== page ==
9.50g of a sample of hydrated MgSO4 are heated and 4.85g of H20 are lost, how would you calculate the empirical formula of this hydrated salt?

1 Answer
Oct 24, 2015

Answer:

#"MgSO"_4 * 7"H"_2"O"#

Explanation:

The idea here is that you will use the mass of evaporated water and the mass of the initial hydrated sample to find the formula of the hydrate, #"MgSO"_4 * color(blue)(n)"H"_2"O"#.

So, if you start with a sample of hydrated salt that has a mass of #"9.50 g"#, and evaporate all the water of hydration it contains, you are left with

#m_"anhydrous" = m_"hydrate" - m_"water"#

#m_"anhydrous" = "9.50 g" - "4.85 g" = "4.65 g"#

This is the mass of the anhydrous salt, which in your case is magnesium sulfate, #"MgSO"_4#.

You now know that the hydrate contained

  • #"4.85 g"# of water
  • #"4.65 g"# of anhydrous magnesium sulfate

What you need to do next is work out how many moles of each you had in the hydrate. To do that, use their respective molar masses

#4.85color(red)(cancel(color(black)("g"))) * ("1 mole H"_2"O")/(18.015color(red)(cancel(color(black)("g")))) = "0.26922 moles H"_2"O"#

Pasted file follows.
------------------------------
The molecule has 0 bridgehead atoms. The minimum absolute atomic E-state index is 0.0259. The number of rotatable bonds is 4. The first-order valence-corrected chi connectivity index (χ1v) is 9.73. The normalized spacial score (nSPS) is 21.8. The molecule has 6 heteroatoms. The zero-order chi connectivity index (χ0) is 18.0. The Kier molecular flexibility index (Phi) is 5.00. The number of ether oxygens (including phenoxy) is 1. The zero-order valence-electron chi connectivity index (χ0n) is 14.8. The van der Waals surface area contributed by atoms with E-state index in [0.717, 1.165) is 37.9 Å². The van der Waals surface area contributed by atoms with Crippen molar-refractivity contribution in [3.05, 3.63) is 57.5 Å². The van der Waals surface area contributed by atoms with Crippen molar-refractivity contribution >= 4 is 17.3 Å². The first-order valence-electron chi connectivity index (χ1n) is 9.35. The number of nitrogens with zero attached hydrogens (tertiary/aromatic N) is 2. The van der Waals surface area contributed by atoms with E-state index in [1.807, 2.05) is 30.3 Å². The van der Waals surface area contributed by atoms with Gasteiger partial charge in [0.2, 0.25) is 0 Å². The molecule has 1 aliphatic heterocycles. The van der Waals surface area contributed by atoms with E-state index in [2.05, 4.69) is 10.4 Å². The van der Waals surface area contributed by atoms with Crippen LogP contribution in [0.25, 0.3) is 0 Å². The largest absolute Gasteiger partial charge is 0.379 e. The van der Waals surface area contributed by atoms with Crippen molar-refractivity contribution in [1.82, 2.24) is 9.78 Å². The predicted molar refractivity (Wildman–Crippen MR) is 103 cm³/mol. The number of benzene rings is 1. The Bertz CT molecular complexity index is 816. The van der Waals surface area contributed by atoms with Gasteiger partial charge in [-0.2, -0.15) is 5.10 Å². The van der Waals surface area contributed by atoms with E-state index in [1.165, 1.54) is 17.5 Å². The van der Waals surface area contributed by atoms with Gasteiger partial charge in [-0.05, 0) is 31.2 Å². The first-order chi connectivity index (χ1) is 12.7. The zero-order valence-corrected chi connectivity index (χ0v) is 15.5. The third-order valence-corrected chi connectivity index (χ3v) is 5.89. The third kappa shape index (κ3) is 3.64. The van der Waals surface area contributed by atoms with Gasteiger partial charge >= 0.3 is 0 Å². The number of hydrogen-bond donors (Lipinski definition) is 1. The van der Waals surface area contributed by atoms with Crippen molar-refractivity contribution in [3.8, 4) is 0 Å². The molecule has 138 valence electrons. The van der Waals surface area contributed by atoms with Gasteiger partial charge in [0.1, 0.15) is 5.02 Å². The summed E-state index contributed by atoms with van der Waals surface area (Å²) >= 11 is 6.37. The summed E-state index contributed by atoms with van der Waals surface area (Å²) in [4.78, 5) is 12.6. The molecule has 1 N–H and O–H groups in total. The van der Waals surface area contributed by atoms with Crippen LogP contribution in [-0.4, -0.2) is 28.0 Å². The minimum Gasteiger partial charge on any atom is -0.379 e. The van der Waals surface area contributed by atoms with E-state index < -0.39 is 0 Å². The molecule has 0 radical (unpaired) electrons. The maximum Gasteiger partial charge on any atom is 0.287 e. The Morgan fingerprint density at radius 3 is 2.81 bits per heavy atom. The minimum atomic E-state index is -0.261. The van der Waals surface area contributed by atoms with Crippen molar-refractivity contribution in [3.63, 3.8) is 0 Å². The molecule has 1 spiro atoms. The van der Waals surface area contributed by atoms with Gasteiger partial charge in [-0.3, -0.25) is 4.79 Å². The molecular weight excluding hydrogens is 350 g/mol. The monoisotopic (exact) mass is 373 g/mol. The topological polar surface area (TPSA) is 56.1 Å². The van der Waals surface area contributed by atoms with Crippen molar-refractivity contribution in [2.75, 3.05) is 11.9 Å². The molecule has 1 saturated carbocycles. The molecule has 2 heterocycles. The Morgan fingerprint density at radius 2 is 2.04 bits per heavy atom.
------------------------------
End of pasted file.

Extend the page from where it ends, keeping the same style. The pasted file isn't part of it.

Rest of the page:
and

#4.65color(red)(cancel(color(black)("g"))) * ("1 mole MgSO"_4)/(120.37color(red)(cancel(color(black)("g")))) = "0.03863 moles MgSO"_4#

Now divide both these numbers by the smallest one to get the mole ratio that exists between magnesium sulfate and water in the hydrate

#"For H"_2"O: " (0.26922color(red)(cancel(color(black)("moles"))))/(0.03863color(red)(cancel(color(black)("moles")))) = 6.97 ~~7#

#"For MgSO"_4:" " (0.03863color(red)(cancel(color(black)("moles"))))/(0.03863color(red)(cancel(color(black)("moles")))) = 1#

For every mole of mgnesium sulfate, the hydrate contained #7# moles of water. This means that the empirical formula of the hydrate is

#"MgSO"_4 * color(blue)(7)"H"_2"O"#